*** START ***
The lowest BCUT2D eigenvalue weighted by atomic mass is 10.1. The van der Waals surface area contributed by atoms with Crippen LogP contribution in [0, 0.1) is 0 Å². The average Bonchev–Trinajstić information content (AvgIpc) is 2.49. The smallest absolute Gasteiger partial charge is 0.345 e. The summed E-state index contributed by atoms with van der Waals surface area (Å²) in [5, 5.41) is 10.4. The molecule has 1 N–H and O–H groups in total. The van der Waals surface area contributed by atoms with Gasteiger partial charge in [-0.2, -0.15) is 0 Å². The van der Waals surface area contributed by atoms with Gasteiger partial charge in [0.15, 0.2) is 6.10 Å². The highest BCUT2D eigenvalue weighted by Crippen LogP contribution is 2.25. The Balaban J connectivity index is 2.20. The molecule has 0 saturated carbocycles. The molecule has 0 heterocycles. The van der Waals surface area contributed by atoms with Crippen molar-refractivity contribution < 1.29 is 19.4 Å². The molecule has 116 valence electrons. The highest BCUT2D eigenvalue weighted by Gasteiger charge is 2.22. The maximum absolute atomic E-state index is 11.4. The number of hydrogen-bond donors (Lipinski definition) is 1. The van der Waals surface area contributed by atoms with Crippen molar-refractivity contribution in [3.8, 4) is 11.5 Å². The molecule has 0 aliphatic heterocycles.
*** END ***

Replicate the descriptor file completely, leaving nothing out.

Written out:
The lowest BCUT2D eigenvalue weighted by atomic mass is 10.1. The van der Waals surface area contributed by atoms with Crippen LogP contribution in [0, 0.1) is 0 Å². The average Bonchev–Trinajstić information content (AvgIpc) is 2.49. The smallest absolute Gasteiger partial charge is 0.345 e. The summed E-state index contributed by atoms with van der Waals surface area (Å²) in [5, 5.41) is 10.4. The molecule has 1 N–H and O–H groups in total. The van der Waals surface area contributed by atoms with Gasteiger partial charge in [-0.2, -0.15) is 0 Å². The van der Waals surface area contributed by atoms with Gasteiger partial charge in [0.15, 0.2) is 6.10 Å². The highest BCUT2D eigenvalue weighted by Crippen LogP contribution is 2.25. The Balaban J connectivity index is 2.20. The molecule has 0 saturated carbocycles. The molecule has 0 heterocycles. The van der Waals surface area contributed by atoms with Crippen molar-refractivity contribution < 1.29 is 19.4 Å². The molecule has 116 valence electrons. The highest BCUT2D eigenvalue weighted by Gasteiger charge is 2.22. The maximum absolute atomic E-state index is 11.4. The number of hydrogen-bond donors (Lipinski definition) is 1. The van der Waals surface area contributed by atoms with Crippen molar-refractivity contribution in [3.8, 4) is 11.5 Å². The molecule has 0 aliphatic heterocycles.